NightCry (PSV) - ReviewAdam Cartwright , posted on 13 February 2019 / 3,768 Views
Horror games have never really been my cup of tea – the closest I’ve come to loving one was probably Gregory Horror Show on the PS2 and even then that was more of a cartoony puzzle title than a traditional survival horror game. But I do like Vita games, so when the long-time-coming port of NightCry (originally funded via Kickstarter under the name Project Scissors in 2015) finally released, I was keen to give it a try to find out whether it was worth the wait.
The plot in NightCry follows a group of passengers on board the luxury ship Oceanus as they try the uncover the mystery behind a supernatural creature named the Scissorwalker (due to the fact that it wields a gigantic pair of scissors), which has begun to indiscriminately murder them. You’ll play as three different characters across three chapters – busty party-goer Monica, trustworthy professor Leonard, and a young girl with a death wish named Rooney - and their stories intertwine in various ways as the narrative progresses.
It’s probably worth starting with the game’s initial problems. None of the characters are particularly likeable and, aside from Rooney, none are given any real character development either. It means that when people start turning up dead it rarely has any emotional impact and turns the murder spree into more of a campy b-movie slasher than anything else. That can have its merits but doesn’t seem to really fit with the overall plot, which at least tries to be a little more serious in tone.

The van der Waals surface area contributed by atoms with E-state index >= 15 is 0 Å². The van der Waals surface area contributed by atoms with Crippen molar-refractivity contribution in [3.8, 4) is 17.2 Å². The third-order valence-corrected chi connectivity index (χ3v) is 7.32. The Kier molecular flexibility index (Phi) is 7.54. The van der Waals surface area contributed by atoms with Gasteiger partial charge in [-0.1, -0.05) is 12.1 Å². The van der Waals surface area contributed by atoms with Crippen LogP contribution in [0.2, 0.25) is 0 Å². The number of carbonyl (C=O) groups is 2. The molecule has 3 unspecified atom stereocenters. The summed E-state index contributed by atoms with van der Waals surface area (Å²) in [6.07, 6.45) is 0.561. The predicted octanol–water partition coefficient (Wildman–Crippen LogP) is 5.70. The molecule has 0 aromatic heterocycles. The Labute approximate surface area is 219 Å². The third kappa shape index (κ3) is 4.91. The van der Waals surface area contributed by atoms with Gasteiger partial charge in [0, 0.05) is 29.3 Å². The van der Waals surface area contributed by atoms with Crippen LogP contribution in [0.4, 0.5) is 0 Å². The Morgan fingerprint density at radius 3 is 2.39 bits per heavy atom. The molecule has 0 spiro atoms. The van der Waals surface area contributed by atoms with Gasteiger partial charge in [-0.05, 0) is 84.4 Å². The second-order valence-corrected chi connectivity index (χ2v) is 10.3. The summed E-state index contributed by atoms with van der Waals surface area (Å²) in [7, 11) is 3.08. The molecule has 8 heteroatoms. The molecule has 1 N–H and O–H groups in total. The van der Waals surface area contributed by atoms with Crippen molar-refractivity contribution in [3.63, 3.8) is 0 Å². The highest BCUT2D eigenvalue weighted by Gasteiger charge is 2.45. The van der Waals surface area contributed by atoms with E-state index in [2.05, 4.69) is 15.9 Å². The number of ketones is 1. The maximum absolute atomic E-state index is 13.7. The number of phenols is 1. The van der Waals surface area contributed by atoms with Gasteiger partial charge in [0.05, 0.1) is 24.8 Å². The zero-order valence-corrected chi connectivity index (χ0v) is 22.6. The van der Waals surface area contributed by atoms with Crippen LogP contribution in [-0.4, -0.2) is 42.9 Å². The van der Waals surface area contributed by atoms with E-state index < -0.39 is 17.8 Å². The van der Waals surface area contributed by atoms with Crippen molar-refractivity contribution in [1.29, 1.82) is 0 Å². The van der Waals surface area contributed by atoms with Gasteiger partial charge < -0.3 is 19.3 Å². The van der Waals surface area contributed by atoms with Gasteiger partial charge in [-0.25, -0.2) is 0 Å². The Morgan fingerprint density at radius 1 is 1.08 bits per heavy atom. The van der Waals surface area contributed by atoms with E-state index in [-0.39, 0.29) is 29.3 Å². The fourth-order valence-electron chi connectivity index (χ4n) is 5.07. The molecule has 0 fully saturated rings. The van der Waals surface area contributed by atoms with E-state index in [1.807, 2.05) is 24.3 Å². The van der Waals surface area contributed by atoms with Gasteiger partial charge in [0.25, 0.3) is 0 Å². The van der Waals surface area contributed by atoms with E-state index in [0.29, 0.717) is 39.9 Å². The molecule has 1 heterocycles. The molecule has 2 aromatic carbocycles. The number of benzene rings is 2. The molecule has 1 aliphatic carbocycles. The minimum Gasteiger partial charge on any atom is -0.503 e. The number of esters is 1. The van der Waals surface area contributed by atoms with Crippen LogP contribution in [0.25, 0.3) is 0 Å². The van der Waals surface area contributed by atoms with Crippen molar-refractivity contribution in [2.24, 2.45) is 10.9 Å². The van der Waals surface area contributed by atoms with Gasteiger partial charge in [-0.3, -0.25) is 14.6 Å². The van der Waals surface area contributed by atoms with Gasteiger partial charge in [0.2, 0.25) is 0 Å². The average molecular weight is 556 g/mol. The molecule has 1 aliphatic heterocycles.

The main story in NightCry is actually fairly interesting, at least in so much as I was intrigued to find out what it was all about and see it through to the end. It’s extremely disjointed, flicking between different ideas regularly during its brief run-time, but I suspect this was done deliberately in order to make you feel the same sense of dread as the passengers, who themselves have no idea what’s going on, and in that sense it succeeds. The conclusion felt somewhat underwhelming because it failed to address multiple plot points, and although there are multiple endings to obtain, everything other than the true version just feels like a glorified ‘bad end’; they're not really worth hunting down and they do little to flesh out the overall narrative.
NightCry is a spiritual successor to the Clock Tower franchise and that shines through in its gameplay design, which is more point ‘n’ click than anything else. You control each character in a third-person manner and can walk around environments, but you interact with things by highlighting them and pressing circle, after which you’ll get a comment from the person you’re playing as (it’s a lot more The Walking Dead than Resident Evil).
Ultimately, this third-person-meets-point ‘n’ click design doesn’t work particularly well, as you have to tab between objects in the environment using the shoulder buttons, and often this doesn’t register or go where you want. Luckily, there are precious few occasions where you need to do this in a hurry, which means you’re not losing out, but the frustration might mean you avoid inspecting certain items and ultimately this can very easily lead to a bad ending (the game is very old-fashioned in its requirements for progressing).
Aside from shoulder button tabbing, there are a few other bizarre design choices as well. For example, your inventory is accessed by the touch screen but it’s anchored in the top right corner and very difficult to access (plus, I ran into a bug in the first 10 minutes of playing where the inventory didn’t pop out at all, which left a terrible first impression). When running from the Scissorwalker you’ll also have to switch between using the analogue sticks when you’re hiding (tracing the path of a heart to avoid making too much noise) and the touchscreen (tapping to escape when it’s seen you) at the drop of the hat – why not just choose one or the other?